'Back of the envelope'? : small and medium tourism enterprises and strategic planning
Macdonald, Fiona Kaye
Small and medium tourism enterprises (SMTEs) form the backbone of New Zealand’s tourism industry. They are pivotal to a destination and important vehicles of regional economic development. However, they are characterised as being resource poor and vulnerable commercial operations. Despite this, it has been reported that SMTE owner-managers are not strategic planners, have an under-appreciation of strategic planning and are therefore unlikely to seek planning assistance. Why are those who could benefit most from strategic planning least likely to undertake such an approach? This research explored the perceptions and approaches SMTE owner-managers have of strategic planning. This was based on semi-structured interviews of owner-managers of fifteen SMTEs on New Zealand’s West Coast. It was found that most owner-managers are informal and ‘back of the envelope’ planners. This was compensated for by their experience, which allowed intuitive decision-making. Considerable operational involvement resulted in a need for owner-managers to prioritise their time. Therefore, taking the time to document plans was not considered necessary. Despite these findings, owner-managers valued planning. They could be described as being strategic by the means of ‘strategic intent’, in which intentions are not explicit target statements, but more subtle ambitions. These business decisions were long-term considerations, which reflected their motivations and objectives. This strategic intent was evident in the owner-manager’s experience with the business. With lifestyle a motivator for starting the business, lifestyle also became a business objective and the basis for their strategic decisions. One way this occurred was the strategic decision regarding growth. With few staff, owner-managers were time poor and not enjoying the lifestyle they expected. To relieve this situation, the business could employ more staff to free the owner-manager from the daily operative work. However, this required greater turnover and customer volume, although such growth does not reflect the initial intention for the business. Alternatively, business growth has a number of implications, which may make it unfeasible, resulting in a ‘Catch-22’ situation. Regardless of whether a business grew or not, this common predicament meant owner-managers were making strategic decisions, albeit influenced by lifestyle. This thesis outlines the strategic decision and its surrounding factors. It also conceptualises strategic planning in a manner that is appropriate to SMTEs, focussing on the role of strategic intent. Most importantly, this research highlights the need to recognise SMTEs’ unique characteristics, such as that of lifestyle motivations, without dismissing them as unprofessional or lacking commitment. Understanding and recognising these characteristics, which are so often unlike other industries or business types, will serve to address the development needs of this important sector of the tourism industry.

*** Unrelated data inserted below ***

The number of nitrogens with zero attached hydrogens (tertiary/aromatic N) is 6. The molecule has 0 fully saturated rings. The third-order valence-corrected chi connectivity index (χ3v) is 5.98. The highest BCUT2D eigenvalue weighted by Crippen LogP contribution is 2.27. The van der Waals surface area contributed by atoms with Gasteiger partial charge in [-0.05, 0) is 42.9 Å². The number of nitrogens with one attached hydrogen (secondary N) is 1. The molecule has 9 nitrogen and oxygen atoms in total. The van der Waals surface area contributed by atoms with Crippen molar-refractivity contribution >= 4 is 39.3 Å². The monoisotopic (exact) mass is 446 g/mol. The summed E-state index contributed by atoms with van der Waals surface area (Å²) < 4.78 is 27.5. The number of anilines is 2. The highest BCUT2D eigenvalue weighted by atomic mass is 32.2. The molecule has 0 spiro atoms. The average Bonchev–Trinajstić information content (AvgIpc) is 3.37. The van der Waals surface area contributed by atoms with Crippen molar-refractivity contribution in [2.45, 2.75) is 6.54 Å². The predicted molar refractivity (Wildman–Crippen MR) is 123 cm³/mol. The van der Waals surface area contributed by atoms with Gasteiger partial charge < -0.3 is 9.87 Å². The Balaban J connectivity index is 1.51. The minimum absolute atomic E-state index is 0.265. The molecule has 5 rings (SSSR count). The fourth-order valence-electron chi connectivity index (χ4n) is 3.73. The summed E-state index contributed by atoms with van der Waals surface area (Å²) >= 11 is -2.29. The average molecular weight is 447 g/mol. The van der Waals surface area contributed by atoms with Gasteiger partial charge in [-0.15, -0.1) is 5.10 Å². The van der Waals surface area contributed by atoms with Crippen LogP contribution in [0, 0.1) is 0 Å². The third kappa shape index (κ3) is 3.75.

Advisor: Thompson, Anna; Lovelock, Brent
Degree Name: Masters of Tourism
Degree Discipline: Tourism
Publisher: University of Otago
Research Type: Thesis